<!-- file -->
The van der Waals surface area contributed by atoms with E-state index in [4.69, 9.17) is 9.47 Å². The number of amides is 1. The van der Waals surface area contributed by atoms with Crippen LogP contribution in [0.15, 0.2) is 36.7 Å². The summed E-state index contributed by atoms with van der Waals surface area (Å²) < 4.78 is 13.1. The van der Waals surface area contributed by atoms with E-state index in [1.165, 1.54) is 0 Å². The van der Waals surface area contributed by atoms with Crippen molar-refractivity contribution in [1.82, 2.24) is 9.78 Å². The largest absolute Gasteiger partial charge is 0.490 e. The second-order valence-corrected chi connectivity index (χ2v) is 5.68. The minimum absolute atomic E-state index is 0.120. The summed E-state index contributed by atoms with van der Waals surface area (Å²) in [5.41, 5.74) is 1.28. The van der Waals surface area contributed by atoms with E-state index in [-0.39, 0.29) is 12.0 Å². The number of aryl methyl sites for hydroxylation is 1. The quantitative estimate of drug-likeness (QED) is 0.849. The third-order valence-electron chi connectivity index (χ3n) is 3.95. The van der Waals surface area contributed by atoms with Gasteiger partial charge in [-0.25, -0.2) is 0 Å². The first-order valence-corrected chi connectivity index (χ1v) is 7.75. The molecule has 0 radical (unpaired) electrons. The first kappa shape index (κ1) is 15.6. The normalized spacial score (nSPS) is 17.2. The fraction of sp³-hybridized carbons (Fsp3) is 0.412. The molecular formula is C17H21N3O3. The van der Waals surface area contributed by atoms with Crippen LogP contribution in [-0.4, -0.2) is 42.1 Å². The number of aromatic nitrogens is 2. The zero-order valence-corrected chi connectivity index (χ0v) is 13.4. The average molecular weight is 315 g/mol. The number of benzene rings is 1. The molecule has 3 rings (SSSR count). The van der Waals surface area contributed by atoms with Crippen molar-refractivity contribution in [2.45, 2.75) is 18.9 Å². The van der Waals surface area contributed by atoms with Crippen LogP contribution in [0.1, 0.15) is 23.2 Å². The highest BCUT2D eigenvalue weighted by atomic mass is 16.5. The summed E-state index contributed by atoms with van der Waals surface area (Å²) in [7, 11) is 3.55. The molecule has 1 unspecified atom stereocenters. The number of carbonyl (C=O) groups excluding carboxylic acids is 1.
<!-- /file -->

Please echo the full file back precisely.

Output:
The van der Waals surface area contributed by atoms with E-state index in [4.69, 9.17) is 9.47 Å². The number of amides is 1. The van der Waals surface area contributed by atoms with Crippen LogP contribution in [0.15, 0.2) is 36.7 Å². The summed E-state index contributed by atoms with van der Waals surface area (Å²) < 4.78 is 13.1. The van der Waals surface area contributed by atoms with E-state index in [1.165, 1.54) is 0 Å². The van der Waals surface area contributed by atoms with Crippen molar-refractivity contribution in [1.82, 2.24) is 9.78 Å². The largest absolute Gasteiger partial charge is 0.490 e. The second-order valence-corrected chi connectivity index (χ2v) is 5.68. The minimum absolute atomic E-state index is 0.120. The summed E-state index contributed by atoms with van der Waals surface area (Å²) in [5.41, 5.74) is 1.28. The van der Waals surface area contributed by atoms with E-state index in [-0.39, 0.29) is 12.0 Å². The number of aryl methyl sites for hydroxylation is 1. The quantitative estimate of drug-likeness (QED) is 0.849. The third-order valence-electron chi connectivity index (χ3n) is 3.95. The van der Waals surface area contributed by atoms with Gasteiger partial charge in [-0.25, -0.2) is 0 Å². The first-order valence-corrected chi connectivity index (χ1v) is 7.75. The molecule has 0 radical (unpaired) electrons. The first kappa shape index (κ1) is 15.6. The normalized spacial score (nSPS) is 17.2. The fraction of sp³-hybridized carbons (Fsp3) is 0.412. The molecular formula is C17H21N3O3. The van der Waals surface area contributed by atoms with Crippen LogP contribution in [-0.4, -0.2) is 42.1 Å². The number of aromatic nitrogens is 2. The zero-order valence-corrected chi connectivity index (χ0v) is 13.4. The average molecular weight is 315 g/mol. The number of benzene rings is 1. The molecule has 3 rings (SSSR count). The van der Waals surface area contributed by atoms with Crippen molar-refractivity contribution in [2.45, 2.75) is 18.9 Å². The van der Waals surface area contributed by atoms with Crippen LogP contribution in [0.1, 0.15) is 23.2 Å². The highest BCUT2D eigenvalue weighted by atomic mass is 16.5. The summed E-state index contributed by atoms with van der Waals surface area (Å²) in [7, 11) is 3.55. The molecule has 1 unspecified atom stereocenters. The number of carbonyl (C=O) groups excluding carboxylic acids is 1.